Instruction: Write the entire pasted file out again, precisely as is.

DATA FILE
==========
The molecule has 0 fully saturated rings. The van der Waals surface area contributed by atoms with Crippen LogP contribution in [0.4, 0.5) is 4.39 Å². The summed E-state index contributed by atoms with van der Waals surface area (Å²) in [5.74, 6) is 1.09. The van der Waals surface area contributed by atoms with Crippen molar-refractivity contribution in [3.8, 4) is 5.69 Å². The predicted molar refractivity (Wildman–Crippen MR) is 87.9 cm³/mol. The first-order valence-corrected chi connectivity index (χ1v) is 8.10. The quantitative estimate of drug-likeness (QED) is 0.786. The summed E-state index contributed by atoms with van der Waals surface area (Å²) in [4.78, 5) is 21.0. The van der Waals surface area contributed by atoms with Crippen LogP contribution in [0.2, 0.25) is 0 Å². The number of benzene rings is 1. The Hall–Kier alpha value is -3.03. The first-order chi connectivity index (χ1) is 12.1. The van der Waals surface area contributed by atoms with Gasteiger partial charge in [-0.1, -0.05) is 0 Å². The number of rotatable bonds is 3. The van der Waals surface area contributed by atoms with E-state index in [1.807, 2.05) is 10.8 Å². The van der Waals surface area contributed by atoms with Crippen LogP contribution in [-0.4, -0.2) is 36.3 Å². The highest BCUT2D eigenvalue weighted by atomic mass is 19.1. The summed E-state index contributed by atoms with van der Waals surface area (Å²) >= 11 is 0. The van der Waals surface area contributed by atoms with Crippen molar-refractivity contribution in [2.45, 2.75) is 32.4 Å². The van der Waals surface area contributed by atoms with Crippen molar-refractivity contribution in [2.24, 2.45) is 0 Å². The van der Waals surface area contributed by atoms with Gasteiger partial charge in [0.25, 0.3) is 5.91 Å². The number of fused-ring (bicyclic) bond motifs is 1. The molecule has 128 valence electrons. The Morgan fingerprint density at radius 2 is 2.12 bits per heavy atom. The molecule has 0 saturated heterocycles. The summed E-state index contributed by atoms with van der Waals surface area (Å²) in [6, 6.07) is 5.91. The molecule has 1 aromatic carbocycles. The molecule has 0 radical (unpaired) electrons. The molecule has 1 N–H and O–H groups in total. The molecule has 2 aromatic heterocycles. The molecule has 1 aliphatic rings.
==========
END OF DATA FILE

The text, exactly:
The molecule has 0 fully saturated rings. The van der Waals surface area contributed by atoms with Crippen LogP contribution in [0.4, 0.5) is 4.39 Å². The summed E-state index contributed by atoms with van der Waals surface area (Å²) in [5.74, 6) is 1.09. The van der Waals surface area contributed by atoms with Crippen molar-refractivity contribution in [3.8, 4) is 5.69 Å². The predicted molar refractivity (Wildman–Crippen MR) is 87.9 cm³/mol. The first-order valence-corrected chi connectivity index (χ1v) is 8.10. The quantitative estimate of drug-likeness (QED) is 0.786. The summed E-state index contributed by atoms with van der Waals surface area (Å²) in [4.78, 5) is 21.0. The van der Waals surface area contributed by atoms with Crippen LogP contribution in [0.2, 0.25) is 0 Å². The number of benzene rings is 1. The Hall–Kier alpha value is -3.03. The first-order chi connectivity index (χ1) is 12.1. The van der Waals surface area contributed by atoms with Gasteiger partial charge in [-0.1, -0.05) is 0 Å². The number of rotatable bonds is 3. The van der Waals surface area contributed by atoms with E-state index in [1.807, 2.05) is 10.8 Å². The van der Waals surface area contributed by atoms with Crippen LogP contribution in [-0.4, -0.2) is 36.3 Å². The highest BCUT2D eigenvalue weighted by atomic mass is 19.1. The summed E-state index contributed by atoms with van der Waals surface area (Å²) >= 11 is 0. The van der Waals surface area contributed by atoms with Crippen molar-refractivity contribution in [2.45, 2.75) is 32.4 Å². The van der Waals surface area contributed by atoms with Crippen molar-refractivity contribution in [2.24, 2.45) is 0 Å². The van der Waals surface area contributed by atoms with Gasteiger partial charge in [0.25, 0.3) is 5.91 Å². The number of fused-ring (bicyclic) bond motifs is 1. The molecule has 128 valence electrons. The Morgan fingerprint density at radius 2 is 2.12 bits per heavy atom. The molecule has 0 saturated heterocycles. The summed E-state index contributed by atoms with van der Waals surface area (Å²) in [6, 6.07) is 5.91. The molecule has 1 aromatic carbocycles. The molecule has 0 radical (unpaired) electrons. The molecule has 1 N–H and O–H groups in total. The molecule has 2 aromatic heterocycles. The molecule has 1 aliphatic rings.